*** A great day for the macro guys…Dan Denning sends us this:
"Yesterday was one of those days, like hitting for the cycle…or batting around in an inning. The U.S. government finds itself on the edge of the social welfare crisis everyone has been predicting for 30 years. The chairman is befuddled that long yields aren’t rising, as if he wonders why the rest of the world doesn’t see the ugly truth behind the dollar. And China is pushing OPEC to max out oil production. At the same time she’s eating more red meat and using more steel than America.
"It’s not often you find a country that consumes more than U.S. Too bad it’s driving the price of oil up!"
*** "I spent two years in Houston," said a Frenchman in the oil business. "It was amazing. We loved it. We traveled around. You know, America is so cheap. And there’s so much to see. But what was amazing was the way Americans are so uncurious. As I say, we were there for two years. We lived in one of those newish, upscale communities. Supposedly our neighbors were well-educated, upper-middle class people. But in the entire two years not one person ever asked a single question about France…or what people thought in France…or what we thought. We found it very strange. There’s a lack of conversation that is remarkable. People don’t seem to entertain very much. At least, they didn’t seem to want to entertain us. They were friendly, but just not interested. We ended up spending our social time with foreigners. It was easy to make friends with the Germans, other French people of course, but also with people from the Middle East and North Africa. We had a lively social life, but not with Americans.
"I think Americans have a deep inferiority complex. They’re ill at ease with Europeans on cultural matters. They don’t know much about history or art or philosophy. They don’t know how to make dinner conversation. At least, that is what we think we saw in the Houston area.
"Of course, the French have an inferiority complex too. We envy America’s energy, its commercial dynamism. Even its excesses are liberating to us.
"You know, we Europeans are much more careful. We don’t spend our money quite as readily. We don’t take to new ideas or new things easily. But there’s a good reason for that. We know that it’s very hard to recover from mistakes. Things are expensive in Europe…and take a lot of time. So you have to be careful. If you innovate…it can take a long time to make any money from it. And it can ruin you. And if you’re ruined, you probably won’t be able to recover from it. So there’s a lot to lose and not a lot to gain.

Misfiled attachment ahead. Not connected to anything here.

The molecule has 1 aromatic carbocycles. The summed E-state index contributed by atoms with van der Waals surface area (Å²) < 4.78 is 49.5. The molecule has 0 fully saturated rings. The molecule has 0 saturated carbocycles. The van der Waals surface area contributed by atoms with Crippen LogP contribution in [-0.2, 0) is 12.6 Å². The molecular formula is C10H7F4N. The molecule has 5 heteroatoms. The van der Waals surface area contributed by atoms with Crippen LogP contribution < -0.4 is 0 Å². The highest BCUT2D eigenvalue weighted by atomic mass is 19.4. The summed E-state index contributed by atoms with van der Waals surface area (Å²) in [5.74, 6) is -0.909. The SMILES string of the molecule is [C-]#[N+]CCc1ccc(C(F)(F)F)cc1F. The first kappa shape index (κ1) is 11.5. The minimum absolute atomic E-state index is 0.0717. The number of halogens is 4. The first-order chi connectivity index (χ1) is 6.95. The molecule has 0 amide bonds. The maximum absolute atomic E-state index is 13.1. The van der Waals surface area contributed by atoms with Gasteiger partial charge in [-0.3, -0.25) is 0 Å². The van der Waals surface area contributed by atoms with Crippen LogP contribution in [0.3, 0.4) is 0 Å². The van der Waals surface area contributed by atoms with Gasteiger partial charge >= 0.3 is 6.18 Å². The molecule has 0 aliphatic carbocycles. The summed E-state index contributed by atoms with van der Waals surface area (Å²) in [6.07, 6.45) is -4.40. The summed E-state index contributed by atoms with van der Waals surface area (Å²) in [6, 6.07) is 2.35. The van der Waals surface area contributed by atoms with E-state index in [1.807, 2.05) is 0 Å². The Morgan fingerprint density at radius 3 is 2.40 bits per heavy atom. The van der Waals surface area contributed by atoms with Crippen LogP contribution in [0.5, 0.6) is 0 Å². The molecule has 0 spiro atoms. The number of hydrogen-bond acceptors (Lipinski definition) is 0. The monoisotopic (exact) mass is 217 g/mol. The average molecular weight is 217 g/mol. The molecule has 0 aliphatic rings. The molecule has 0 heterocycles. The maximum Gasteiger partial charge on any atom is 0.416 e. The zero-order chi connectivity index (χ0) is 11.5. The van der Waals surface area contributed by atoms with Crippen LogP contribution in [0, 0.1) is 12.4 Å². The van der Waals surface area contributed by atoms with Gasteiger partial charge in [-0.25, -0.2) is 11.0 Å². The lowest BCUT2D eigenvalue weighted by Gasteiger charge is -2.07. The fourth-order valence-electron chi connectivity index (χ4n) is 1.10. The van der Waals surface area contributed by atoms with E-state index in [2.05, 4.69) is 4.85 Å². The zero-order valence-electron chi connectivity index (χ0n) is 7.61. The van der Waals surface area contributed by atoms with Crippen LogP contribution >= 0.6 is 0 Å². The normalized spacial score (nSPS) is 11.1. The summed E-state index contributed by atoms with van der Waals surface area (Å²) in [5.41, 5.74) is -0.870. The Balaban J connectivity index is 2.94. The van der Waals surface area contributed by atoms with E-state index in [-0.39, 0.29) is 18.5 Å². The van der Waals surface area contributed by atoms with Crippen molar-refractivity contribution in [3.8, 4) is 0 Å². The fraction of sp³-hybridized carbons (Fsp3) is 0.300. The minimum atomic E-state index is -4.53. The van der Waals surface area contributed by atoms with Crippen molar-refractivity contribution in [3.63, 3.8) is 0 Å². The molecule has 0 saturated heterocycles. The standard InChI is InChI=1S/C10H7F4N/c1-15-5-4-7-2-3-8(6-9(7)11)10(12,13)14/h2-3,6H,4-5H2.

"But in America, if you come up with some crazy new idea, you can make a fortune quickly. So why not take the chance? Besides, if you’re wrong, you can try something else. You have time to recover. The people who make the big successes seem to be those who take big chances.
"That attitude carries over into foreign policy, I think. We Europeans saw the war in Iraq as a lot of risk and not much gain. We have small armies now. And we distrust military campaigns of all sorts. We had enough of that in WWI and WWII. But you Americans have a big army. You can afford to try all sorts of things – even things we would consider foolhardy. If you’re wrong, you can recover. You can try something else. A mistake is not fatal."
*** A thoughtful comment from a reader:
"Regarding your 10:1 negative email, take heart. It is reported that Socrates once proposed that, because there were far more fools than wise men in the world, any majority decision must be worthless. His peers agreed and approved his proposition by a large majority."